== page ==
All Posts Tagged: fiscal policy

Markets face action-packed holiday season

Wade Balliet
Posted by Wade Balliet
Investment Strategy

This weekly report presents insights from our Global Investment Management team.

Snowy streets scene with British cottages, with a red telephone booth covered some snow.Following a record-setting Black Friday weekend, the newly nominated Fed Chairman Jerome Powell presented an early holiday gift to the U.S. equity markets this week when he signaled that he would be moderate on interest rate policy and reticent to propose new financial regulations if he was confirmed.

Additionally, the Senate added to the excitement by passing a draft tax bill draft through committee that could possibly lead to a floor vote by the end of this week. This may be the year-end exuberance getting the best of an arguably fully-valued equity market, as there are many risks to contend with — besides the two dominating the most recent news headlines.

The first is a lingering topic that seems to grow in magnitude, or at least range, each time North Korea tests a ballistic missile. In the middle of the year, the GIM team had prophesized that although the hurricanes would be devastating and tragic, that these events should be seen as more transitory in nature and the real risk to a slumbering market would be the ongoing tension with North Korea. Early Wednesday in Japan, an intercontinental ballistic missile was launched off of the Korean Peninsula and entered the Sea of Japan after possibly reaching an altitude in excess of 2,500 miles. Speculation has surmised that at this altitude, if correctly aimed, the missile would have enough propulsion to reach the continental United States. The markets reacted mildly to the news, with the Japanese Nikkei Stock Index finishing the session down just 0.04 percent, and U.S. equity investors completely overlooking the news with the S&P 500 up 0.98 percent. The VIX Index, a measure of equity volatility, did perk up a bit — but it is still below the average reading for the year.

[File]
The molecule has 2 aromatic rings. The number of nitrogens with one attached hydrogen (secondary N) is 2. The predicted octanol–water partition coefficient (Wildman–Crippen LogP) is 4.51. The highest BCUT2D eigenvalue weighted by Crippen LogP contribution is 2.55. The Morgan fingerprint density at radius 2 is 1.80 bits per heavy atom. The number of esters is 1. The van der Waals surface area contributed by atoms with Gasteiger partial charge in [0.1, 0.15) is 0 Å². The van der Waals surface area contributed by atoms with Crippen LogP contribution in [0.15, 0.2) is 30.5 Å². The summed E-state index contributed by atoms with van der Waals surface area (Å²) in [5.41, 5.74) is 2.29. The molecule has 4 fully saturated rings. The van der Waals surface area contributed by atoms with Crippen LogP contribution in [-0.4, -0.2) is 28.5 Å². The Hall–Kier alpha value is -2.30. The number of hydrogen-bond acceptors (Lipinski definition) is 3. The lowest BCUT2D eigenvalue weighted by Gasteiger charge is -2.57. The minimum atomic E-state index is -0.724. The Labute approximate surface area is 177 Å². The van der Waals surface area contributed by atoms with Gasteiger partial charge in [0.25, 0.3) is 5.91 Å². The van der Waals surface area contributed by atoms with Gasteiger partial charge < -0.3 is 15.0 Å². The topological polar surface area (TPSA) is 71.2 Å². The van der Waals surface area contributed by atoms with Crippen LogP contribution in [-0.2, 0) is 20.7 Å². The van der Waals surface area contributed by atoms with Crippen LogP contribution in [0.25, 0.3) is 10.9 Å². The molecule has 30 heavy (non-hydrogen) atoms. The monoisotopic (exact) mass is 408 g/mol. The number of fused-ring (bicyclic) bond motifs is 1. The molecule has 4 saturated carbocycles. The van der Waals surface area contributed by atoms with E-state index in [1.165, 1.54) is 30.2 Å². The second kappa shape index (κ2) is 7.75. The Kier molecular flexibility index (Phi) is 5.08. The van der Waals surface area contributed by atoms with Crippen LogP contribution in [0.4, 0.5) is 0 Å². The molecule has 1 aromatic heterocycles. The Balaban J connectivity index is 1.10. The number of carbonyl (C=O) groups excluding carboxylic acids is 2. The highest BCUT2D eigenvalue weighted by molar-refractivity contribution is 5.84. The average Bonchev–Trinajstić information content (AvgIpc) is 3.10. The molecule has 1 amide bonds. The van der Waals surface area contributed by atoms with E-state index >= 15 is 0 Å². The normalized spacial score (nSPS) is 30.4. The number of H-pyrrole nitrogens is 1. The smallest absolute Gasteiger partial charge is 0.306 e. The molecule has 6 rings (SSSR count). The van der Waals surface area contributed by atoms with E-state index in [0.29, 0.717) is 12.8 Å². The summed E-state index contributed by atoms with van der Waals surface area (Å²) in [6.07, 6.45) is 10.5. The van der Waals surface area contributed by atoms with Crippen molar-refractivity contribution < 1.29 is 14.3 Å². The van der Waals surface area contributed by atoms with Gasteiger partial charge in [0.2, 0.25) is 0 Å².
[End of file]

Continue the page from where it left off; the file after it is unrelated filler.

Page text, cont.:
Additional geopolitical issues include a potential divorce invoice from the European Union to Britain. According to a report by The Telegraph, the U.K. and the EU may have come to an agreement to pay the EU between 45 billion to 55 billion euros. This sounds a bit more promising than previous reports regarding negotiations that had been gridlocked with neither party relenting on major terms of Britain’s exit. In response to Prime Minister Theresa May and European Commission President Jean-Claude Juncker’s meeting, the majority of European equity markets finished higher, between 0.50 to 1 percent, while the euro strengthened. Optimism in the economic picture as well as the dampening of some of these externalities has strengthened our resolve in our overweight in developed market equities such as Europe.